The Meaning of the Trump-Kim Summit
The momentum for peace and demilitarisation set in motion by the two Koreas, is essentially a process of self-determination says Jenny Clegg
The Trump-Kim summit has divided opinion across the political spectrum in the West: was it a historic step towards lasting peace in Korea or just a piece of diplomatic theatre?
True, the agreed statement lacks detail; true, the US and North Korea have made similar statements in the past; true, the two sides remain miles apart on what they mean by denuclearisation; and, true, Trump and his neocon backers are not to be trusted to stay the course. Nevertheless, there is a new momentum on the peninsula after 70 years of Cold War stasis.
Just a few months ago, Trump and Kim were threatening each other with annihilation - the fact that now both sides have stepped back from the nuclear brink cannot be anything other than hugely welcome. For them to commit to a new relationship to build a lasting peace as well as working towards denuclearisation has to be a pretty big step forward.
The ‘meeting of equals’ may have enraged Democrats and Republicans alike who have pilloried Trump for ‘giving away too much’. But the alternative was carnage: should war have broken out, even short of nuclear strike, casualties, both military and civilian, would have been astronomical - half a million, possibly a million, in just the opening weeks.
Precisely in its vagueness, the Trump-Kim agreement is an acknowledgement of the need for negotiation. The US has dropped its insistence on ‘complete, verifiable and irreversible denuclearisation’ (CVID) as a precondition for talks, an all-or-nothing stance that had driven North Korea into a corner in the first place. A demand for unconditional surrender, it was never going to happen.
Then just hours after the summit, Trump took a step further to declare a halt to the joint military exercises with South Korea. These highly provocative war games involved flying nuclear-capable US bombers right up to the North Korean border, even dropping dummy bombs. Trump has in fact made good his word, cancelling the next round of exercises due to take place in August.
It was at this point last year, that the crisis was pushed to a dangerous peak as Trump pressed ahead with provocations against the urging of the UN General Secretary and European leaders such as Angela Merkel, as well as Russia and China, to freeze the exercises in exchange for a North Korean freeze nuclear and ballistic missile tests. North Korea then proceeded to carry out its fifth and largest ever nuclear test. But since last November, Kim Jong-un has refrained from any further testing. And now that Trump has too made concessions, cancelling the military exercises, a ‘freeze for freeze’ is in effect, paving the way for talks to progress.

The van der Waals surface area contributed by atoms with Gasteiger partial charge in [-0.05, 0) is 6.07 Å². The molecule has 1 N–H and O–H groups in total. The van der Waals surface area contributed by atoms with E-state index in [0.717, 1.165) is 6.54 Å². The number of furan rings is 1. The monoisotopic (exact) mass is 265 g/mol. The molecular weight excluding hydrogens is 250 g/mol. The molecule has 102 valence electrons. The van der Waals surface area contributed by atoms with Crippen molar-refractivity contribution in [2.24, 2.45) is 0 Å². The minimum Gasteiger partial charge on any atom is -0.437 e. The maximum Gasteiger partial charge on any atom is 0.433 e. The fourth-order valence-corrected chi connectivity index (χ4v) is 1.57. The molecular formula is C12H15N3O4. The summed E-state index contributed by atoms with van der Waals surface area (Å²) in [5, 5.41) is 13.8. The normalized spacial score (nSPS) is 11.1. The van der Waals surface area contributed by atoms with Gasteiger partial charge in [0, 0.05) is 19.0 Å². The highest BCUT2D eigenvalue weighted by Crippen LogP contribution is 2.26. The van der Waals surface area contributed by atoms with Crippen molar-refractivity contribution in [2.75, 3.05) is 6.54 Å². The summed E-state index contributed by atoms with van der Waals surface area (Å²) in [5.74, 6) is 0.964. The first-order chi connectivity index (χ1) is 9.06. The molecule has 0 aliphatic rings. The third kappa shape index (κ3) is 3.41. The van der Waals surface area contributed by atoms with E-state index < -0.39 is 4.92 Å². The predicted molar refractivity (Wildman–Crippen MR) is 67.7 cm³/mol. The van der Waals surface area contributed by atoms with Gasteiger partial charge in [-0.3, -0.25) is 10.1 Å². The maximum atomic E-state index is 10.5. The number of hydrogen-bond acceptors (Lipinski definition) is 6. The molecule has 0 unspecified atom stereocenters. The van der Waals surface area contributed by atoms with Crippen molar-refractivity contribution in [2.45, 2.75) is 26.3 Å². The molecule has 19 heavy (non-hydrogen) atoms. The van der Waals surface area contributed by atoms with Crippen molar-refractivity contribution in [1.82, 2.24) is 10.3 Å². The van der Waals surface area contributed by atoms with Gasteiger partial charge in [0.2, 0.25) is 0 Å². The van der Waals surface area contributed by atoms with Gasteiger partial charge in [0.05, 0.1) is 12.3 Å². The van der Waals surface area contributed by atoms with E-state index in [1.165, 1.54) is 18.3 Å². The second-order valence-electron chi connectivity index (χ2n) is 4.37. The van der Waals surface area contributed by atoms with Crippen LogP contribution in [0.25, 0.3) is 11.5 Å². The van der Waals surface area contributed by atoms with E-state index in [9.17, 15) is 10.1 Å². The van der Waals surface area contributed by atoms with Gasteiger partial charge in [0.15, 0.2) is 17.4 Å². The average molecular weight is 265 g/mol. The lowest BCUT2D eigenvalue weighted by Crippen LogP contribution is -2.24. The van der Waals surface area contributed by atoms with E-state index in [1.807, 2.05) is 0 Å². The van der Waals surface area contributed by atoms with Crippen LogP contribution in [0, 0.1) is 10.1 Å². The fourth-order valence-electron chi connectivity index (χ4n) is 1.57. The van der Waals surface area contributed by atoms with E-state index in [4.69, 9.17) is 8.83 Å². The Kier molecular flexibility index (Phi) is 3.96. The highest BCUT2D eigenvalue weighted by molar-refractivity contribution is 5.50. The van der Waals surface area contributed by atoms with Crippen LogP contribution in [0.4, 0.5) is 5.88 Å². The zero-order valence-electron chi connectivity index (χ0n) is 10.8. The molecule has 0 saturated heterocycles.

Credit for the breakthrough to talks must be claimed primarily by the South Korean people themselves, who mobilised in their millions in the Candle Revolution against the ultra-right government of Park Geun-hye. Her impeachment removed an obstacle to improving relations with the North. Subsequent elections in May 2017 brought Moon Jae-in to power on the promise of resuming inter-Korean dialogue. A former student activist, Moon had been imprisoned in the 1970s and 1980s for protesting against the dictatorships of Generals Park and Chun; he had also gained experience in dealing with North Korea in a previous phase of ‘sunshine diplomacy’ and so was well prepared to take effective initiatives.
Now with the situation easing, a diplomatic dynamic has been unleashed. Korea’s division has kept North East Asia in a state of semi-freeze, under US restraint, for all these years since the Cold War ended in the West in the 1990s. But in recent weeks, we have seen a flurry of meetings - between North Korea and China; South Korea and China; South Korea and Russia. A Japan-China-South Korea trilateral economic summit saw a Chinese foreign minister visiting Japan for the first time in 8 years. Expectations of regional economic cooperation have awakened - railway lines, bridges, gas and energy pipelines, joining the region across the North Korean hub - stand waiting to be completed. Kim Jong-un has already started to shift national priorities towards economic development. All this can only be good for employment across the region whilst economic opening will surely be refreshing for the North Koreans themselves.